"It was a very difficult decision," she says, "but Carl and I were always on good terms after the divorce, and I felt the boys should live with him. They needed their dad's guidance and needed him to be the strong arm of the law," says Sizemore, who was born in Springer and whose maiden name is Maes. She is recently remarried and works at UNM for African American Student Services.

"I'm 5-2," says Sizemore. "It got pretty difficult for me to implement the kind of discipline they needed. But (in San Diego), they really flourished."

Abdul, a 2002 Valley grad, went on to run track at Florida A&M.

Arian became a prep star in San Diego before being recruited to Tennessee.

Bolting 'Burque, he feels, was the best thing that could have happened to him.

"Looking back, it's easy to see why so many Albuquerque kids fail. It's the attitude out here, and that's terrible," says Foster, who says he still visits at least three times a year and is in the process of creating programs to help straighten out troubled teens. "I will do anything to help the kids there. But there's just kind of this attitude where people accept mediocrity.

"It may be a big town in New Mexico, but it's small town and it's hard to understand that when you're growing up there. There's just not much to do, and kids get focused on gangs and drugs and other things like that. We had some great, great players out there, but the coaches don't promote them the way they should and they just end up settling, instead of making big goals."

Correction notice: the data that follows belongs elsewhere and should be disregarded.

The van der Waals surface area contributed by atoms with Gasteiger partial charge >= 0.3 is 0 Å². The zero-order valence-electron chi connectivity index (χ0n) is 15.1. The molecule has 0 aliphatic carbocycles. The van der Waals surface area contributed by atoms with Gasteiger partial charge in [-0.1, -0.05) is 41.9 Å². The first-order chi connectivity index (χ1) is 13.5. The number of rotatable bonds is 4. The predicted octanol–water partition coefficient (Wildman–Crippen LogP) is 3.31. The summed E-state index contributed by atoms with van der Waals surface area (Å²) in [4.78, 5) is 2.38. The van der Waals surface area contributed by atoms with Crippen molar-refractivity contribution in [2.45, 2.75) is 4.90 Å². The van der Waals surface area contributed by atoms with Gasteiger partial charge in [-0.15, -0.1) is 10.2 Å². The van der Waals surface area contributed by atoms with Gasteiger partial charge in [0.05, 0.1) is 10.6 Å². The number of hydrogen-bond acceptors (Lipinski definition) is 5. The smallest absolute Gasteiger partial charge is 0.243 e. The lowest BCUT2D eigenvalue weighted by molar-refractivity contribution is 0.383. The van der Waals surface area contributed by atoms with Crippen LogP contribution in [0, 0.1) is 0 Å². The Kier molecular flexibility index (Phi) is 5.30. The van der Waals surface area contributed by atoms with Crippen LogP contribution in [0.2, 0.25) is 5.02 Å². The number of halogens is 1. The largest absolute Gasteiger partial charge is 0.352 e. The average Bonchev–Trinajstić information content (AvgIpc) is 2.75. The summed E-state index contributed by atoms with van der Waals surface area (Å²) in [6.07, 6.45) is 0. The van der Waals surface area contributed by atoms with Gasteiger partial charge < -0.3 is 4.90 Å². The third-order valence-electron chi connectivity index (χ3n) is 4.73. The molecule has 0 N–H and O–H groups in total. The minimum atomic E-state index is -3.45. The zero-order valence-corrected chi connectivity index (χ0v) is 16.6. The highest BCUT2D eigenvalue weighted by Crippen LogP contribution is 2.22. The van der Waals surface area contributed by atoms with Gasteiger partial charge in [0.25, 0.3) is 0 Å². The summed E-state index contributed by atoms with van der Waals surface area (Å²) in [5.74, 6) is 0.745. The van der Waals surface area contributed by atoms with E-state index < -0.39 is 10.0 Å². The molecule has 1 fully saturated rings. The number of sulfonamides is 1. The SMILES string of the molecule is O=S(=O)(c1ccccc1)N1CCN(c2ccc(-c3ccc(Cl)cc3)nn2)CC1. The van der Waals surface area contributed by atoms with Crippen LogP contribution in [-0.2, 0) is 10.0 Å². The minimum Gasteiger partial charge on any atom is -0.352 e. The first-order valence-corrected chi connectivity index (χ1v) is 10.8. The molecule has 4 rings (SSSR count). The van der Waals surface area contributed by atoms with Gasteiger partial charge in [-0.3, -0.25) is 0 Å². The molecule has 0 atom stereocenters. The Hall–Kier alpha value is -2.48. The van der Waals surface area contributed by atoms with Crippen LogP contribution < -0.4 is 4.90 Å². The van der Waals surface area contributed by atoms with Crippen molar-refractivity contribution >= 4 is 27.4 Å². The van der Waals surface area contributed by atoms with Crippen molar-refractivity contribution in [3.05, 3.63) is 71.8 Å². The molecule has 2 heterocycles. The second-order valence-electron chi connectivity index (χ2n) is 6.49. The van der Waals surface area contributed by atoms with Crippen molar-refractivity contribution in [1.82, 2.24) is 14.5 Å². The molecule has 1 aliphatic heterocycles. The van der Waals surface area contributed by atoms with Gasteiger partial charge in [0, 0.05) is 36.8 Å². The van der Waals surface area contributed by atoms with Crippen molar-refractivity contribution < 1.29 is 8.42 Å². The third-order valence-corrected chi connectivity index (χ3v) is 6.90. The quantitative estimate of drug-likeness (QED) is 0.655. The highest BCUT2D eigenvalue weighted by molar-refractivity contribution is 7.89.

Foster and business manager Lameck "Humble" Lukanga – a UNM graduate – say they are trying to change that attitude. They will begin an annual football-lifestyle camp this summer, in which Foster says he will bring ex-Cibola star and NFL player Alan Branch and a number of other NFL players with him.

"Sometimes, kids just need a little light at the end of the tunnel to get them going," Foster says. "It doesn't have to be football, it doesn't have to be sports, but they just need someone to give them the encouragement to go for it, whatever their dream is.

"Growing up, I didn't have any of that. I had a lot of teachers telling me to get a real dream and a real career goal. Luckily I'm hard-headed."

Humble, who is also former Lobo basketball player J.R. Giddens' business manager, says success hasn't changed Foster one iota. Foster still calls his mom daily, and is constantly making plans for his Albuquerque summer camp.

"Working with kids means the world to him," Humble says. "This is a guy who really, really appreciates where he came from and what it takes to escape. Working with kids is the most important thing in his life."

Foster, who attended MacArthur Elementary and Taft Middle School, says he was anxious to help the Vikings, as well, but Valley's coaches "just didn't think I had what it took."

Did he?

"I thought I did," he says with a chuckle. "I guess I was right."

Valley went 5-5 in 2000, 1-9 in 2001, 6-5 in 2002 and 1-9 in 2003 when Foster would have been a junior at the school.

Fantasy Island

Foster's eye-popping statistics have made him one of the hottest fantasy football products in the land.

Fantasy football, which has become a national phenomena, is based on fans picking certain players to make up their team. Their team's performance is based on how each individual player does statistically in that week's games.

"I keep hearing about that," Foster sa
ys of his popularity in fantasy circles. "But I don't even know how to play that."

Foster's mother sure does. In the season's opening week, Foster ran for 231 yards and three TDs against Indianapolis – a fantasy owner's dream.

Not Sizemore's.

"I want you to know, he killed my fantasy team last week," Sizemore said with a laugh. "I have Matt Schaub and Andre Johnson (Houston's quarterback and top receiver) on my fantasy team. And thanks to (Foster), they did nothing! Arian just kept running the ball all game."

Which he hopes continues for years to come.